Jacob Christian Hansen Ellehammer was educated as a watch-maker, but soon got interested in various mechanical and electrical disciplines. He was a great inventor, and many of his inventions were literally way ahead of his time.
He made his money on a revolutionary water pump, and the got interested in light combustion engines. He soon married the combustion engine to a bicycle frame, and his “Elleham” motorcycle became a huge success.
Around 1903-1904, he started the development of a light aircraft engine. The idea of more than one cylinder was not new, but to save weight, he came up with the idea of mounting all the cylinders in a circle around a common crank case, thereby reducing the weight substantially. This, the worlds first radial engine, had 3 cylinders and produced 9 horse power. By 1906, he had managed to increase the power output by a factor of 2.5, and his model 1906, 3-cylinder engine produced slightly over 20 horse power.
Ellehammer and his brother had played with kites as children, and he knew they could produced enough lift to carry himself, on a windy day. So, he based his first aircraft on a triangular kite design. This was his second stroke of genius. By basing the design on a kite, the weight of the aircraft was drastically reduced, as he did not need heavy wooden wing spars and wing ribs, but could make do with a few metal tubes. The first Ellehammer aircraft were probably what we, today, would call hang-gliders, rather than fixed-wing aircraft. During his experiments, he added a second wing, tied to the first one with ropes. The top wing did not have any metal frames, and was, in fact, acting much like a ships sail. This was his 3rd stroke of genius. In effect, he got twice the lift, but added only 3.5 kg (7 lbs) of weight.
He then turned his attention to stability and control. Again, he came up with a brilliant idea. Longitudinal stability was controlled automatically by a pendulum that always pointed downwards, linked to the elevators. When the nose of the aircraft dipped, the pendulum would swing forward, pulling on the elevators, until the aircraft’s nose went up again. The opposite would obviously happen when the nose went up. Lateral stability was done by shifting the weight from side to side, bending the wings.
So, by 1906, he had all the elements required for powered, controlled, flight; 1) a light but powerful engine, 2) an extremely light aircraft and 3) a system of control.
For his first experiments, he controlled the aircraft from the ground using wires, very much like controlling a kite. When he had all the kinks ironed out, he started the first man-made flights. He performed these with one wing-tip tethered to a pole, making it go around in circles. For this purpose, he had constructed a hangar and a circular cement runway on the island of Lindholm, in the South-East of Denmark. This was another innovation, as this was the world’s first runway.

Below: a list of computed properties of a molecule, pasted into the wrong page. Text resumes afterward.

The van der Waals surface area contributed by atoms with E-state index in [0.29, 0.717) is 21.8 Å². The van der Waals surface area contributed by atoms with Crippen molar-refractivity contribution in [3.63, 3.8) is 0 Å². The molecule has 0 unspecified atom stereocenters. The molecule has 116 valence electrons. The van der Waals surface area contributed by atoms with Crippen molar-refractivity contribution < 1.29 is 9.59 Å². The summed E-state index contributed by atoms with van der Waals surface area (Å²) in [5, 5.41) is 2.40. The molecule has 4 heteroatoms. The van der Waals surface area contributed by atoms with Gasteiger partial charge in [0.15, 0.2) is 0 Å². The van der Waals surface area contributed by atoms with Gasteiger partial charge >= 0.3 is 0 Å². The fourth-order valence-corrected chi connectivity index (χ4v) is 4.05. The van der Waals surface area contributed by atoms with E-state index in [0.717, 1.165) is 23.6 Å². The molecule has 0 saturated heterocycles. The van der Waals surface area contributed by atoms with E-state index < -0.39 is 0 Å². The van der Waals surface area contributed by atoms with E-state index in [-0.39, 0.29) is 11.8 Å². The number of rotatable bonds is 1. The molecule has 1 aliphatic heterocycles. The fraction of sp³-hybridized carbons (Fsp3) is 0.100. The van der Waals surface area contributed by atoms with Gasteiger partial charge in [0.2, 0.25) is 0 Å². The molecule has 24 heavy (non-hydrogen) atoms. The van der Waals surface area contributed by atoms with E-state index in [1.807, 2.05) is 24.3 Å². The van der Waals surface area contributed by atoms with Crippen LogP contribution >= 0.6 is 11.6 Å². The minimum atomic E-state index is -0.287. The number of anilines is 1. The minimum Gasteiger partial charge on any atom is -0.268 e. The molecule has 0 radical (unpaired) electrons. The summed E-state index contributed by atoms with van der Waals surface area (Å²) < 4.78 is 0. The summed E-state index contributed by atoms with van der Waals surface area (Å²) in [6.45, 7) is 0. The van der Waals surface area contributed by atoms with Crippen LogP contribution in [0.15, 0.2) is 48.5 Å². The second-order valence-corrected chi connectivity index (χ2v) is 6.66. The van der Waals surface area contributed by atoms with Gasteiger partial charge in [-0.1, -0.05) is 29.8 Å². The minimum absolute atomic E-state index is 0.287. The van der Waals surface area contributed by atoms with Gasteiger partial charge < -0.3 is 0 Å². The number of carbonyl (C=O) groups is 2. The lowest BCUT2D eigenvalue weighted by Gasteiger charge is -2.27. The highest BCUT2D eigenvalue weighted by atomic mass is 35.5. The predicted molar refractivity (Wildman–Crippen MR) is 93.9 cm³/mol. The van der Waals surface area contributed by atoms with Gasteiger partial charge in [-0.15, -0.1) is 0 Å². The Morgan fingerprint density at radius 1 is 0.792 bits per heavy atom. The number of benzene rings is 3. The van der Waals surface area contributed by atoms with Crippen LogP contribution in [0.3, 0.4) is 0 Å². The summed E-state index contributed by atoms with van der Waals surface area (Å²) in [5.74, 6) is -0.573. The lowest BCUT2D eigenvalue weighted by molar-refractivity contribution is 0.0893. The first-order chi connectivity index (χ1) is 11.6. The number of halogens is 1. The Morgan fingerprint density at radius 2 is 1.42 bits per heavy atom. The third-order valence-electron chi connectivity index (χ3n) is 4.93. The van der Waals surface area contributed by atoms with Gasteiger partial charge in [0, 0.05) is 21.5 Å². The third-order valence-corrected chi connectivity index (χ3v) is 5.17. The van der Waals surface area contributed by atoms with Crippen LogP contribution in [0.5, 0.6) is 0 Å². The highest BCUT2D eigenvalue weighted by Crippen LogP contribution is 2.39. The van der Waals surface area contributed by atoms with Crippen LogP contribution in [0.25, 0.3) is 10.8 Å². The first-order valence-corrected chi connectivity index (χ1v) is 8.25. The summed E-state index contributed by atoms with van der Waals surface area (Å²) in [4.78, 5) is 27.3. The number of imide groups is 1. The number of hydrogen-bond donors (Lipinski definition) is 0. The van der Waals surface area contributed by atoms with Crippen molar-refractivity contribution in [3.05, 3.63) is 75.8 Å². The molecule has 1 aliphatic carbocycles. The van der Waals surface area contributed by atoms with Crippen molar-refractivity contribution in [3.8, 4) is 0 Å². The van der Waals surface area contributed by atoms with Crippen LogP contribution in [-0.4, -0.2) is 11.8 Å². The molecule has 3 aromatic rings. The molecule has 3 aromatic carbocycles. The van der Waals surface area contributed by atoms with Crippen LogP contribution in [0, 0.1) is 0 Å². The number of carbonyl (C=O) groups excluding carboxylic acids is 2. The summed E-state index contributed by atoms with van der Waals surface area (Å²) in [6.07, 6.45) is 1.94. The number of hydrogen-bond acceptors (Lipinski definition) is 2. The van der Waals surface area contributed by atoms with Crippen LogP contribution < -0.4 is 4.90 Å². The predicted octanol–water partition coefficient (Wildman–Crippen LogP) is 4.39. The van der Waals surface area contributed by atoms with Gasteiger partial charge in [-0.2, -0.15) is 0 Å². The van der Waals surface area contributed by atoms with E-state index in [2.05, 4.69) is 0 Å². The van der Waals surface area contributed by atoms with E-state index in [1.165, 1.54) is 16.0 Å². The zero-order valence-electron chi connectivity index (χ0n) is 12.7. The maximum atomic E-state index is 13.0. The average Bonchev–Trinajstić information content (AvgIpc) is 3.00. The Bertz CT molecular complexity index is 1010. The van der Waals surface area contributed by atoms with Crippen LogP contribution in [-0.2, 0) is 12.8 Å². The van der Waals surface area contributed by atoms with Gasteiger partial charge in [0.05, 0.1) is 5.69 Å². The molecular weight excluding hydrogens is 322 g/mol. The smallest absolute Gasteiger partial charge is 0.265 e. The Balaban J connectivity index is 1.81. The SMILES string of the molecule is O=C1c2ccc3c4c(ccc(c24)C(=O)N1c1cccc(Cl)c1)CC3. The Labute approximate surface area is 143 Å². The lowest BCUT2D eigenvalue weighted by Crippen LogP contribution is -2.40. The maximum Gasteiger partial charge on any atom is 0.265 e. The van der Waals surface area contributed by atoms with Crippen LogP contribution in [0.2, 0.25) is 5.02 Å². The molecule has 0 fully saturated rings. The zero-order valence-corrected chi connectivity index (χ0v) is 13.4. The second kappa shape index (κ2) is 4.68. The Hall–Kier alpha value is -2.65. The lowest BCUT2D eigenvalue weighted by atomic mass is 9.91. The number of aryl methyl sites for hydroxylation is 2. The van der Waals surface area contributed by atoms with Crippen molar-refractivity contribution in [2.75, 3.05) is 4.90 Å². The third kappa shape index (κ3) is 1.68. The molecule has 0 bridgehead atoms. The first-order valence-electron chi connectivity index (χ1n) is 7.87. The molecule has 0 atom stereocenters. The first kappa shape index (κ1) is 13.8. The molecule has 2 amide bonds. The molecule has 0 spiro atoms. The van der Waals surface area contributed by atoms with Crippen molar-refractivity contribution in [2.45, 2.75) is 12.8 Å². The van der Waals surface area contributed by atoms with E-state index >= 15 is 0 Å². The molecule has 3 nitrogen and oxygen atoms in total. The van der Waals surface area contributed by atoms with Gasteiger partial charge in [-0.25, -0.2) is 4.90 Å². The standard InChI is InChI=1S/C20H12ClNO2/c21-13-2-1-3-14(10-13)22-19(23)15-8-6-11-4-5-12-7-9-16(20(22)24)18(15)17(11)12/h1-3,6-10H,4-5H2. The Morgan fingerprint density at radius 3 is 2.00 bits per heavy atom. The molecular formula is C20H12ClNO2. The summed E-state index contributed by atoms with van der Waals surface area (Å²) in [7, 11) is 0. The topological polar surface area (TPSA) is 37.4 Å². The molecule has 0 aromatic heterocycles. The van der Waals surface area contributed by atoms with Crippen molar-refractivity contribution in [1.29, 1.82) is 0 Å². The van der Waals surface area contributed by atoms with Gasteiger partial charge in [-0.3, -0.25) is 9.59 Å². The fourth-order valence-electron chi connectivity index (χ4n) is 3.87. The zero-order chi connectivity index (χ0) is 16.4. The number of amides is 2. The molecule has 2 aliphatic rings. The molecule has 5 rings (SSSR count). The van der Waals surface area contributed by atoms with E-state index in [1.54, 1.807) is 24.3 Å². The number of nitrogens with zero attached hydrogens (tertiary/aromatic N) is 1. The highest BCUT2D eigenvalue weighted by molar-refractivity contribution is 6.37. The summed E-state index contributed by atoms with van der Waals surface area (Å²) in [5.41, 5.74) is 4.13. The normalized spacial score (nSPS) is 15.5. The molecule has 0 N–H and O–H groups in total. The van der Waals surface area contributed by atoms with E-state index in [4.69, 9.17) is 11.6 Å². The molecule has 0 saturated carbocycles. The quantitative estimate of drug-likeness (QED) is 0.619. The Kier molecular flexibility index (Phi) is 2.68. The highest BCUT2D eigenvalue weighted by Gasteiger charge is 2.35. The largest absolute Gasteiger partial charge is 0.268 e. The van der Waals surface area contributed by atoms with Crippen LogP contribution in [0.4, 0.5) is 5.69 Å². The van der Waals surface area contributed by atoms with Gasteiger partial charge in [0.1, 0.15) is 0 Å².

On the 12th of September 1906, Ellehammer took off in his second aircraft constructed, the Ellehammer II. He flew 42 m (140 ft) at a hight of 50 cm (20 inch). This flight took place a few days before the famous flight by Santos Dumont in Paris.
The next aircraft made by Ellehammer, the Ellehammer III, was able to take off and land on grass. He made more than 200 free andcontrolled flights in this aircraft, without even a single mishap or crash.
It is very interesting to note that Ellehammer had no knowledge of what the Wright Brothers had achieved in the USA, and that he came to the same conclusions as the Wright Brothers, roughly at the same time in history. Also, both the Wright Brothers and Ellehammer shared roughly the same backgrounds, in the bicycle/motorcycle business.
The Ellehammer IV, was the first Ellehammer aircraft with fixed wings, spars, ribs and a “proper” curved wing profile. On the 14th of January 1908, he entered the record books as the first person in Germany to fly, winning an astounding 5000 Mark for his feat. He few 190 meter in 3 meter’s height. The flight took 11 seconds!
The next aircraft, the Ellehammer V, was a flying boat.
By 1909, he built his “Standard Monoplan”. This aircraft was used by Count Moltke, who tried to cross the Øresund, the straits between Denmark and Sweden. The Count did NOT win the prize. The Standard Monoplan still exists to this day. A replica of it was made by Kramme & Zeuthen, and used by Viggo Sylvest Jensens Flying Circus.
By 1909 Ellehammer had obviously heard of the developments in France, and he lost interest in aircraft. Instead, he turned his attention to the helicopter, and by 1912 he succeeded in taking off in a helicopter of own design. The machine featured a counter-rotating propeller.